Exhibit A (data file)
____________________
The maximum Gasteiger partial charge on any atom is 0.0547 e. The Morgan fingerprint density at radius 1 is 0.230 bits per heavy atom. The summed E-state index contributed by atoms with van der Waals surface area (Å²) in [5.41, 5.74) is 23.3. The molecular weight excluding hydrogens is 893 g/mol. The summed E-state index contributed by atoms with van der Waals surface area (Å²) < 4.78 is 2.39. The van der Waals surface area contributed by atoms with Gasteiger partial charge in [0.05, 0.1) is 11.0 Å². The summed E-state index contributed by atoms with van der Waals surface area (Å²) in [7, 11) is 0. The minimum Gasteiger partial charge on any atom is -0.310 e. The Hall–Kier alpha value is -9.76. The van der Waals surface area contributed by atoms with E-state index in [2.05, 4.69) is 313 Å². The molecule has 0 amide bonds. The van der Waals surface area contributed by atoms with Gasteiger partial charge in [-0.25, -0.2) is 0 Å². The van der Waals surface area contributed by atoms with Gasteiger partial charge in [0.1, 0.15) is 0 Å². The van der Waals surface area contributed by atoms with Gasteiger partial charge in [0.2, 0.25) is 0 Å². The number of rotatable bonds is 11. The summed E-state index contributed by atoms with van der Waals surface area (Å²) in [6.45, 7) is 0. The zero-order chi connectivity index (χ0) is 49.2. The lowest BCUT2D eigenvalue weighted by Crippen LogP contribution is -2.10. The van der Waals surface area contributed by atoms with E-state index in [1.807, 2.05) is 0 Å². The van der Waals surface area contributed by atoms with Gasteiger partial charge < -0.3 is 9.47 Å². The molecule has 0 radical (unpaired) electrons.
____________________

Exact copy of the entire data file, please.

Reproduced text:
The maximum Gasteiger partial charge on any atom is 0.0547 e. The Morgan fingerprint density at radius 1 is 0.230 bits per heavy atom. The summed E-state index contributed by atoms with van der Waals surface area (Å²) in [5.41, 5.74) is 23.3. The molecular weight excluding hydrogens is 893 g/mol. The summed E-state index contributed by atoms with van der Waals surface area (Å²) < 4.78 is 2.39. The van der Waals surface area contributed by atoms with Gasteiger partial charge in [0.05, 0.1) is 11.0 Å². The summed E-state index contributed by atoms with van der Waals surface area (Å²) in [7, 11) is 0. The minimum Gasteiger partial charge on any atom is -0.310 e. The Hall–Kier alpha value is -9.76. The van der Waals surface area contributed by atoms with E-state index in [2.05, 4.69) is 313 Å². The molecule has 0 amide bonds. The van der Waals surface area contributed by atoms with Gasteiger partial charge in [-0.25, -0.2) is 0 Å². The van der Waals surface area contributed by atoms with Gasteiger partial charge in [0.1, 0.15) is 0 Å². The van der Waals surface area contributed by atoms with Gasteiger partial charge in [0.2, 0.25) is 0 Å². The number of rotatable bonds is 11. The summed E-state index contributed by atoms with van der Waals surface area (Å²) in [6.45, 7) is 0. The zero-order chi connectivity index (χ0) is 49.2. The lowest BCUT2D eigenvalue weighted by Crippen LogP contribution is -2.10. The van der Waals surface area contributed by atoms with E-state index in [1.807, 2.05) is 0 Å². The van der Waals surface area contributed by atoms with Gasteiger partial charge < -0.3 is 9.47 Å². The molecule has 0 radical (unpaired) electrons.